What course will US-PRC relations now take?

By Paul Lin 林保華 Saturday, Feb 14, 2009, Page 8

US SECRETARY OF State Hillary Clinton’s first overseas trip since assuming office will be to Japan, Indonesia South Korea and China. She had originally decided to visit only Japan, with the other destinations added later. This shows that the US sees Japan as a top priority in Asia for its global strategy. After all, the US signed the Treaty of Mutual Cooperation and Security with Japan in 1960.

As this affects Taiwan’s security, it should be good news. Clinton included China in her trip not only because the US cannot afford to ignore China but also because US Treasury Secretary Timothy Geithner told a Senate confirmation hearing that US President Barack Obama believed China was manipulating the yuan, drawing Beijing’s criticism.

Both former president Bill Clinton and his successor, George W. Bush, condemned China during their election campaigns. After taking office, however, they made an about-face, and US-Taiwan relations deteriorated. In contrast, Obama seldom expressed opinions on US-China relations during his election campaign. But the Democrats seem to be more concerned about the rights of the disadvantaged than the Republicans, so the Obama administration might be more critical of China.

On the surface, there will not be any major differences in the US position on the Taiwan issue compared with Obama’s two predecessors. Nevertheless, Hillary Clinton is a politician in her own right, so it is hard to predict what course US-Taiwan relations will take.

US State Department acting spokesman Robert Wood said Clinton would discuss the financial crisis, humanitarian issues, security concerns and climate change with China. Humanitarian issues include human rights, Tibet and women’s empowerment, he said. On Jan. 27, Clinton said the economy was only one issue in US-China relations and that the US government wanted a comprehensive dialogue.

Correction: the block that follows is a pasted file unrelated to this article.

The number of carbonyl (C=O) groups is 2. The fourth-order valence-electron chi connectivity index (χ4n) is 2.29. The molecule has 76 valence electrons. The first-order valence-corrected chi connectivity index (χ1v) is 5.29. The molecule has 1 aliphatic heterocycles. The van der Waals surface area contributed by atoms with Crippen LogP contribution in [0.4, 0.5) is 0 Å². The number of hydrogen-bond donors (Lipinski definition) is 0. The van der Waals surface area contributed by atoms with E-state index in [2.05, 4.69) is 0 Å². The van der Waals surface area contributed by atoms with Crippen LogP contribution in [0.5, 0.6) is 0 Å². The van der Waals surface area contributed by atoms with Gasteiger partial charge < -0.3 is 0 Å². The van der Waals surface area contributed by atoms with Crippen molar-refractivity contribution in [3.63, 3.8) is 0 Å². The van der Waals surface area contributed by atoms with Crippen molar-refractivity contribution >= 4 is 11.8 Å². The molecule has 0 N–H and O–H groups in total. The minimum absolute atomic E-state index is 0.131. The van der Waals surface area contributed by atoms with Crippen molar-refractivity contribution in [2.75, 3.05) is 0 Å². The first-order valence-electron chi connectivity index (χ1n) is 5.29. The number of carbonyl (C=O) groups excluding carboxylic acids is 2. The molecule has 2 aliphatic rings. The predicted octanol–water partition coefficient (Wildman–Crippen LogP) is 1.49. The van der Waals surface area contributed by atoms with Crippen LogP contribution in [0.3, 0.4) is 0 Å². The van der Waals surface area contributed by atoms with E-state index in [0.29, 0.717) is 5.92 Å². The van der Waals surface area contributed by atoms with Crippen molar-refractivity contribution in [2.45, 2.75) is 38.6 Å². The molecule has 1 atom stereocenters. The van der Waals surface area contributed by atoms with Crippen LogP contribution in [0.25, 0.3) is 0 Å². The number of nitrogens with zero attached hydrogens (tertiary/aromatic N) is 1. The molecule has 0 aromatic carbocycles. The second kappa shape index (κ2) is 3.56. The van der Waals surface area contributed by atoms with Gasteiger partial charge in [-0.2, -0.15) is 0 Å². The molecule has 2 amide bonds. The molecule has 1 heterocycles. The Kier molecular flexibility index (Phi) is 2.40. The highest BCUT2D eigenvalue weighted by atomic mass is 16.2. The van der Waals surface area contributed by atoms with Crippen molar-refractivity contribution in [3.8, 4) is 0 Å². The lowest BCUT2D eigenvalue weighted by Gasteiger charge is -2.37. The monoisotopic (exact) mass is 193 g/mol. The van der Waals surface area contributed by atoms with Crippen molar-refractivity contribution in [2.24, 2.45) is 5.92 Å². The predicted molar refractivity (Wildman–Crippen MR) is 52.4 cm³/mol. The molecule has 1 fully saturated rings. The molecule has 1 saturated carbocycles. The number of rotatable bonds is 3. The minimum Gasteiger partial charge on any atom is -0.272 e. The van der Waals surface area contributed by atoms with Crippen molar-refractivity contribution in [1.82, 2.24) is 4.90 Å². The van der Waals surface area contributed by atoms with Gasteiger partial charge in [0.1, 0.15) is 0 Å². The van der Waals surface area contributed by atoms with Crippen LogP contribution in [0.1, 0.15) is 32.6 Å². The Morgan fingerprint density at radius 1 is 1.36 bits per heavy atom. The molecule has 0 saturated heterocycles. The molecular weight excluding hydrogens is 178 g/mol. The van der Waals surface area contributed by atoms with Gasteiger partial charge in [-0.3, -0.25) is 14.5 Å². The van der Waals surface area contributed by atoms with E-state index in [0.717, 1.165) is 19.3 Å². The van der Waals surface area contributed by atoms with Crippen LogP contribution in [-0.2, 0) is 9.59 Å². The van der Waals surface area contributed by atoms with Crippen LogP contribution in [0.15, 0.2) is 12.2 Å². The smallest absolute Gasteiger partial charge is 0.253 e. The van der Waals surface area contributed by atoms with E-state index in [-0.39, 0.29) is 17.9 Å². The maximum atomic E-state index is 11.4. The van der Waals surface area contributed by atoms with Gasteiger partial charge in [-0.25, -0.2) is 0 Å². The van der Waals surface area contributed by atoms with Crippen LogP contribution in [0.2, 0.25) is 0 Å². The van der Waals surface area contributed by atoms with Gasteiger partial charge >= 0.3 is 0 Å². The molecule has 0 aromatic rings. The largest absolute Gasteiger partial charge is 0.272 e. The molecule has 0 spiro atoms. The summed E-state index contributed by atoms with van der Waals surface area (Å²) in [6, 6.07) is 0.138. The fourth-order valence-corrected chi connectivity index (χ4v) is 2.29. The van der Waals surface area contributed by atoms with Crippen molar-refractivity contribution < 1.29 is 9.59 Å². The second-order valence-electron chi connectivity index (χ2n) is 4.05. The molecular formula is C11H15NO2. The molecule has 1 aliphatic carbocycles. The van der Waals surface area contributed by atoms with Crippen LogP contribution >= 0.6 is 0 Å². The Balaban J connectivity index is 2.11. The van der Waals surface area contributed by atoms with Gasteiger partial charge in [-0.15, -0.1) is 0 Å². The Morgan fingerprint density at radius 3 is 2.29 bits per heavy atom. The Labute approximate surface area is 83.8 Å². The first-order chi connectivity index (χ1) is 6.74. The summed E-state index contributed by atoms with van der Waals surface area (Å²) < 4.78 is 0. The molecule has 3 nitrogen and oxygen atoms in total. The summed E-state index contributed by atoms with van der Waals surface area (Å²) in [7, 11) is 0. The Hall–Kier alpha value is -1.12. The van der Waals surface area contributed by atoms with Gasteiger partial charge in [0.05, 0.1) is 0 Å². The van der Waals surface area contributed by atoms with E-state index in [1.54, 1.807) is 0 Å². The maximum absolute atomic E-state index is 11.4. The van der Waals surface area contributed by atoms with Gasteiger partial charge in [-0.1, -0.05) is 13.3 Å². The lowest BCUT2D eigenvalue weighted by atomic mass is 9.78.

On Feb. 2, the Japanese Web site Daily Yomiuri Online published a report from Washington saying the Obama administration would launch a new, comprehensive, strategic dialogue with China that includes high-level talks on political, economic and security issues. The report also said the US hoped to upgrade bilateral talks through periodic visits by US Vice President Joe Biden and Chinese Premier Wen Jiabao (溫家寶). In the past, lower-level discussions were used by China as an excuse to dodge serious bilateral dialogue. It seems clear that US-China relations will break through the limited and formalistic framework adopted by the Bush administration, which focused on economic issues.

If the US stresses freedom, human rights and security issues, it will benefit Taiwan. The issue of independence is a matter of differences between Taiwanese and Chinese values.

Hillary Clinton has had direct problems with China on two occasions. The first time was in 1995, when she attended the World Conference on Women in Beijing. She was unhappy with China when she saw authorities block non-governmental organizations from staging protests.

The second time was in 2003, when her autobiography was published. In its simplified Chinese version, published by Yilin Publishing House, almost all content referring to China was deleted or altered. She was infuriated and learned first-hand how the Chinese control information.

Taiwan, on the other hand, enjoys freedom of information. Furthermore, not only have we had a two-term female vice president — Annette Lu (呂秀蓮) — but the Democratic Progressive Party is led by a woman, Tsai Ing-wen (蔡英文). The differences between Taiwan and China are obvious. The US will not act impetuously on cross-strait issues, but Taiwan should make the most of the situation and look for bargaining chips.

Paul Lin is a political commentator.


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